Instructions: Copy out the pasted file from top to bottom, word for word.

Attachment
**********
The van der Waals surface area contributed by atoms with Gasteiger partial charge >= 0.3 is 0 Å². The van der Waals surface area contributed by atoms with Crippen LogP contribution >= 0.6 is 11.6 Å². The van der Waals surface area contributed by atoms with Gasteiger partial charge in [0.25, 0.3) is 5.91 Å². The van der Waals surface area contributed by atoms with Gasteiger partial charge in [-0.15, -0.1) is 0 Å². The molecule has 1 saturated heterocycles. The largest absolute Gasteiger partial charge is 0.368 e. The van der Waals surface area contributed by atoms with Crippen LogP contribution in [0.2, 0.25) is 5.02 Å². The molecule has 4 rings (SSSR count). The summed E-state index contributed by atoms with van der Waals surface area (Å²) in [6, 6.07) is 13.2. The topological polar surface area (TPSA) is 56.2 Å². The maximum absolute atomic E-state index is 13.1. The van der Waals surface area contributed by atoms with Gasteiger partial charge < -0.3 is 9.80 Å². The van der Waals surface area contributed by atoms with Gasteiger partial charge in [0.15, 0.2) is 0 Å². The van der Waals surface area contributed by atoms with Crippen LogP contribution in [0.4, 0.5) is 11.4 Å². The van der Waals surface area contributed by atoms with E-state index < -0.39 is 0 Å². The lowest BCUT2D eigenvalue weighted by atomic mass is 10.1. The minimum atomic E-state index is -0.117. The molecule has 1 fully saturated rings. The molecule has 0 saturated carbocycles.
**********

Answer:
The van der Waals surface area contributed by atoms with Gasteiger partial charge >= 0.3 is 0 Å². The van der Waals surface area contributed by atoms with Crippen LogP contribution >= 0.6 is 11.6 Å². The van der Waals surface area contributed by atoms with Gasteiger partial charge in [0.25, 0.3) is 5.91 Å². The van der Waals surface area contributed by atoms with Gasteiger partial charge in [-0.15, -0.1) is 0 Å². The molecule has 1 saturated heterocycles. The largest absolute Gasteiger partial charge is 0.368 e. The van der Waals surface area contributed by atoms with Crippen LogP contribution in [0.2, 0.25) is 5.02 Å². The molecule has 4 rings (SSSR count). The summed E-state index contributed by atoms with van der Waals surface area (Å²) in [6, 6.07) is 13.2. The topological polar surface area (TPSA) is 56.2 Å². The maximum absolute atomic E-state index is 13.1. The van der Waals surface area contributed by atoms with Gasteiger partial charge < -0.3 is 9.80 Å². The van der Waals surface area contributed by atoms with Gasteiger partial charge in [0.15, 0.2) is 0 Å². The van der Waals surface area contributed by atoms with Crippen LogP contribution in [0.4, 0.5) is 11.4 Å². The van der Waals surface area contributed by atoms with E-state index < -0.39 is 0 Å². The lowest BCUT2D eigenvalue weighted by atomic mass is 10.1. The minimum atomic E-state index is -0.117. The molecule has 1 fully saturated rings. The molecule has 0 saturated carbocycles.